How many Twitter accounts should I have?

I have been asked this question three times in 24 hours, most recently by Edwin Mysogland of Indiana who writes:

I received your book for my birthday last month and I have found it to be a fascinating read.  Forgive me in advance if I missed it, but what is your position regarding handles?  For instance I have two accounts, business and personal.  From what I can gather with the intent of making Twitter so much more personal I assume you would say one? 

The beauty of Twitter is that it can be used by many people in many ways. But let’s start with my philosophy about it, which has also served many other people very well.

Twitter is not about being B2B or B2C.  It’s P2P — person to person.  Twitter is a powerful networking tool and a historic opportunity to connect with people you never would have met before.  It’s an incredible opportunity to build a real, emotional connection with people who can lead to substantial new business benefits. And I’m sorry … but it is just really hard to build an emotional connection with a company logo or a picture of your building.  I want to know YOU.

We’re all SICK of being marketed to, advertised to, and sold to. But we do want to make new friends who will pay attention and help us get by in this crazy world.

Twitter is no different than any other networking venue.  If you attended a chamber of commerce meeting or an industry get-together, you wouldn’t cover your face with a logo and hand out ads. If you’ve done personal networking, you know it takes time, but after the fourth or fifth meeting, you start to recognize people, you know their stories, you find common interests, and you actually look forward to attending the meeting to see your friends.

And then one day, this is what happens. A friend from the networking group calls you up and says, “Hey, my client is looking for some (fill in the blank for your business).  I thought this would be right up your alley.”

And the business benefits start to accrue.

I was on the receiving end of these conversations, all of them resulting from friendships that started on Twitter:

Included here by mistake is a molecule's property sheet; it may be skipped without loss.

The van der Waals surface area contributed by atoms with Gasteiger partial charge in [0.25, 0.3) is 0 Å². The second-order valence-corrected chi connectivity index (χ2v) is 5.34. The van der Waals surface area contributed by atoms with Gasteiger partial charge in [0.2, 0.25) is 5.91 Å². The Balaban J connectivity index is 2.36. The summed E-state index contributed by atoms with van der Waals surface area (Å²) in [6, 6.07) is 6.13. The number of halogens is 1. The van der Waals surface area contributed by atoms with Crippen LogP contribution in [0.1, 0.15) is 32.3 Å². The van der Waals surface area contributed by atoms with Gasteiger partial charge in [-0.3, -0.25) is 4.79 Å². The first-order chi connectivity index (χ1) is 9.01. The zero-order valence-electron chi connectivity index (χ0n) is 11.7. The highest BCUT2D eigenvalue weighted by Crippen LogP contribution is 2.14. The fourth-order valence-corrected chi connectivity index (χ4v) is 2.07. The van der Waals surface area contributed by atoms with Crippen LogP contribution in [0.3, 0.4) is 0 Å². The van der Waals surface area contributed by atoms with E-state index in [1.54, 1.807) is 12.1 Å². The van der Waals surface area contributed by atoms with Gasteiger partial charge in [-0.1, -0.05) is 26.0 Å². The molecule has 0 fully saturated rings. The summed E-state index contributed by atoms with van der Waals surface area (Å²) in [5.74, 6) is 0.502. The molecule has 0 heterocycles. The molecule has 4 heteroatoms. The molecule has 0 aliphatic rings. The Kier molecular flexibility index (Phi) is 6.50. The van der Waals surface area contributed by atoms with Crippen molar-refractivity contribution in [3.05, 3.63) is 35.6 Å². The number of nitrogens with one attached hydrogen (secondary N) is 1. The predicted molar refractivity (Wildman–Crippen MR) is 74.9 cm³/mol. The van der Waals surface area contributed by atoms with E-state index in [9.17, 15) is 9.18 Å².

• “Would you be interested in working for the UK government?”
  • “Rutgers University is creating a graduate-level social media education curriculum. Would you be interested in helping them?”
  • “I’m looking for speakers for my national economic development conference. Are you interested?”

All of these calls resulted in significant new business opportunities. Even the seeds of the national Social Slam Conference I founded were planted with Twitter connections.

There are exceptions to every Twitter rule, but generally my recommendation is that to create an organization that is BEING social instead of DOING social you need to get your skin in the game and stop hiding behind corporate pronouncements and logos. That is not easy, which is why so few companies are succeeding in this channel.

The best practice is to have a social media policy that encourages your employees to tweet for themselves and your company. Why not have everyone be a beacon for your brand in some small way? This is a big decision for many companies. Put time into your policy, start small, experiment, have patience.

And above all, be human.  It’s OK to tweet about your interests. It’s part of who you are. In most cases, you don’t need two Twitter accounts.  Just be congruent and honest.  Be you.

What do you think?  What differing Twitter strategies are you employing?

Illustration courtesy of www.marriedtothesea.com

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